From Generation to Generation: Passing Down an Appreciation for Downhill Skiing


From Generation to Generation: Passing Down an Appreciation for Downhill Skiing

BY SANDY BORNSTEIN

If you live in a northern climate, cold winter months are inevitable. My parents’ answer to Chicago snowstorms was to plan warm weather retreats to Florida. First, it was weeklong adult-only getaways. Later on, the family was included. Winter and spring school breaks were spent frolicking at the beach. This annual ritual eventually led to a desire for my parents to spend more and more time in the South.

In contrast to the way I was raised, Ira and I chose to embrace wintertime. As undergraduate students at the University of Colorado—Boulder, we skied together at nearby Eldora Mountain. Our passion for skiing continued as a young married couple when we skied at Wisconsin’s Devils Head Resort, Michigan’s Boyne Mountain, and Colorado’s Keystone Resort. After starting a family in suburban Chicago, we questioned whether we wanted to introduce our children to this expensive winter sport.

“After just a handful of lessons, they were competent enough to join us on the slopes.”

As a family, we spent countless hours shoveling snow, building snowmen, and sledding. When our two oldest sons were five and seven years old, we hesitantly planned our first ski trip to Keystone Resort. It was not possible to predict either of their responses. What would be their reaction to an unknown activity? Would they cope with a week-long ski school experience? Would our youngest child be okay in the resort’s childcare? Fortunately, our school-aged sons had the coordination and motivation to master the early skills. Luckily, the cold weather did not bother them. After just a handful of lessons, they were competent enough to join us on the slopes. And our youngest son did not experience separation anxieties.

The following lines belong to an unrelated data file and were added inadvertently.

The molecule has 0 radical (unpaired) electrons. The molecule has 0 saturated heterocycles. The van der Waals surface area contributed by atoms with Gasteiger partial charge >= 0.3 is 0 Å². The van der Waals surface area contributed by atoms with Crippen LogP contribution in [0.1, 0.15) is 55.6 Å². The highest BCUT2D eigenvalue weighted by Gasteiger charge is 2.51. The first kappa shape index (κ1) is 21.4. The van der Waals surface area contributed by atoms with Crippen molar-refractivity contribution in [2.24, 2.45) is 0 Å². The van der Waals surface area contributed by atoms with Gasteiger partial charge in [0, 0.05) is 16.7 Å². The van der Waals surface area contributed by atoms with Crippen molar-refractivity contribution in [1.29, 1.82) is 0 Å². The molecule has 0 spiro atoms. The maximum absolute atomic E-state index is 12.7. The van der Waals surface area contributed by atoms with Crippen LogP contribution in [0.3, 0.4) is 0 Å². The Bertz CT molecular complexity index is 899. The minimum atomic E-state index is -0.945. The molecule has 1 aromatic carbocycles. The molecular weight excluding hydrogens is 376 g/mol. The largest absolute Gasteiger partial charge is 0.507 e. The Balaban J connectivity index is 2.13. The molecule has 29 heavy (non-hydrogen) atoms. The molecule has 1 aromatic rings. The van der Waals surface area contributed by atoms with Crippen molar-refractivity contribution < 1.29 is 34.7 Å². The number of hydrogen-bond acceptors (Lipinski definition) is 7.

Our trips to Colorado provided our children with an enhanced appreciation of Mother Nature. They witnessed how the mountains create unpredictable weather patterns and why it is necessary to be prepared for the unexpected. Their desire to spend more time in the mountains spilled over to other times of the year when they participated in warmer outdoor activities like hiking, mountain biking, horseback riding, and white-water rafting.

Our Rocky Mountain vacations stood in sharp contrast to our family’s daily life in suburban Chicago. The personable and talented ski school instructors taught our sons the appropriate skiing etiquette and the required skills to become expert skiers. Within no time, they were able to master the most challenging slopes on the mountain. The lessons they learned helped mold their emerging personalities. While I followed behind our maturing sons on expert slopes, I was no longer able to maintain their pace or speed.